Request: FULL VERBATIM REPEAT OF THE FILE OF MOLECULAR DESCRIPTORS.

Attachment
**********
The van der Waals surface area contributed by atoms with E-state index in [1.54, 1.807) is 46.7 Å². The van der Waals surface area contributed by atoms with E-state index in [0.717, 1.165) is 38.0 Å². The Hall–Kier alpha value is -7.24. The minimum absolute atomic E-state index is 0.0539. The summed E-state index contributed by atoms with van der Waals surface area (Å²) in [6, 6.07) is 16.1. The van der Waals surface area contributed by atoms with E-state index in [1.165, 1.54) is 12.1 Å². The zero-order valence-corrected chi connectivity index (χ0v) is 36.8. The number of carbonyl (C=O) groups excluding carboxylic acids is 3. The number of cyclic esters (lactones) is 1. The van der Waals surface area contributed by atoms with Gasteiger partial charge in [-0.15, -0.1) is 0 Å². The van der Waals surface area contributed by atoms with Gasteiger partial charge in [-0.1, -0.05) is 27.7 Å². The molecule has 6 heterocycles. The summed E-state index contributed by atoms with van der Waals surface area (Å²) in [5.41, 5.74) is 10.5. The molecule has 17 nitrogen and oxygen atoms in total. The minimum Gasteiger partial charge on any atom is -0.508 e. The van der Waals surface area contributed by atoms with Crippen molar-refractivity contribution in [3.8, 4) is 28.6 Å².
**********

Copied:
The van der Waals surface area contributed by atoms with E-state index in [1.54, 1.807) is 46.7 Å². The van der Waals surface area contributed by atoms with E-state index in [0.717, 1.165) is 38.0 Å². The Hall–Kier alpha value is -7.24. The minimum absolute atomic E-state index is 0.0539. The summed E-state index contributed by atoms with van der Waals surface area (Å²) in [6, 6.07) is 16.1. The van der Waals surface area contributed by atoms with E-state index in [1.165, 1.54) is 12.1 Å². The zero-order valence-corrected chi connectivity index (χ0v) is 36.8. The number of carbonyl (C=O) groups excluding carboxylic acids is 3. The number of cyclic esters (lactones) is 1. The van der Waals surface area contributed by atoms with Gasteiger partial charge in [-0.15, -0.1) is 0 Å². The van der Waals surface area contributed by atoms with Gasteiger partial charge in [-0.1, -0.05) is 27.7 Å². The molecule has 6 heterocycles. The summed E-state index contributed by atoms with van der Waals surface area (Å²) in [5.41, 5.74) is 10.5. The molecule has 17 nitrogen and oxygen atoms in total. The minimum Gasteiger partial charge on any atom is -0.508 e. The van der Waals surface area contributed by atoms with Crippen molar-refractivity contribution in [3.8, 4) is 28.6 Å².